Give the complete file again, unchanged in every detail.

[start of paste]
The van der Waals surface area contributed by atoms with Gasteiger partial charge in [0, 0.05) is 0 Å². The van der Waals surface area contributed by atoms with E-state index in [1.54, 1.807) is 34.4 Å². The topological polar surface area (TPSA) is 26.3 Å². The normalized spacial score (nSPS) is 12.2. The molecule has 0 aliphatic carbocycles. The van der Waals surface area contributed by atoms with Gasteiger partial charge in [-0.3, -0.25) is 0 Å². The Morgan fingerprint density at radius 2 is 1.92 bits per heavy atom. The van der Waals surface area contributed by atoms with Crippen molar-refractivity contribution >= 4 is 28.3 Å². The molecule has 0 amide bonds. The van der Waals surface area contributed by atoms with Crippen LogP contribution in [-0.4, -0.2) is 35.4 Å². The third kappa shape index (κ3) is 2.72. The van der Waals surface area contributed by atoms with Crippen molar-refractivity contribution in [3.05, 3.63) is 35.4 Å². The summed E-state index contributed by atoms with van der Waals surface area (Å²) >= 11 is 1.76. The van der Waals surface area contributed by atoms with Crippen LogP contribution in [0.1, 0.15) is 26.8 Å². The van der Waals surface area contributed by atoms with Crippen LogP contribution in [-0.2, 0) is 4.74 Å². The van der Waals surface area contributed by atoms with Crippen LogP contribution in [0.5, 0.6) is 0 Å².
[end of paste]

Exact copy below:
The van der Waals surface area contributed by atoms with Gasteiger partial charge in [0, 0.05) is 0 Å². The van der Waals surface area contributed by atoms with E-state index in [1.54, 1.807) is 34.4 Å². The topological polar surface area (TPSA) is 26.3 Å². The normalized spacial score (nSPS) is 12.2. The molecule has 0 aliphatic carbocycles. The van der Waals surface area contributed by atoms with Gasteiger partial charge in [-0.3, -0.25) is 0 Å². The Morgan fingerprint density at radius 2 is 1.92 bits per heavy atom. The van der Waals surface area contributed by atoms with Crippen molar-refractivity contribution >= 4 is 28.3 Å². The molecule has 0 amide bonds. The van der Waals surface area contributed by atoms with Crippen LogP contribution in [-0.4, -0.2) is 35.4 Å². The third kappa shape index (κ3) is 2.72. The van der Waals surface area contributed by atoms with Crippen molar-refractivity contribution in [3.05, 3.63) is 35.4 Å². The summed E-state index contributed by atoms with van der Waals surface area (Å²) >= 11 is 1.76. The van der Waals surface area contributed by atoms with Crippen LogP contribution in [0.1, 0.15) is 26.8 Å². The van der Waals surface area contributed by atoms with Crippen LogP contribution in [-0.2, 0) is 4.74 Å². The van der Waals surface area contributed by atoms with Crippen LogP contribution in [0.5, 0.6) is 0 Å².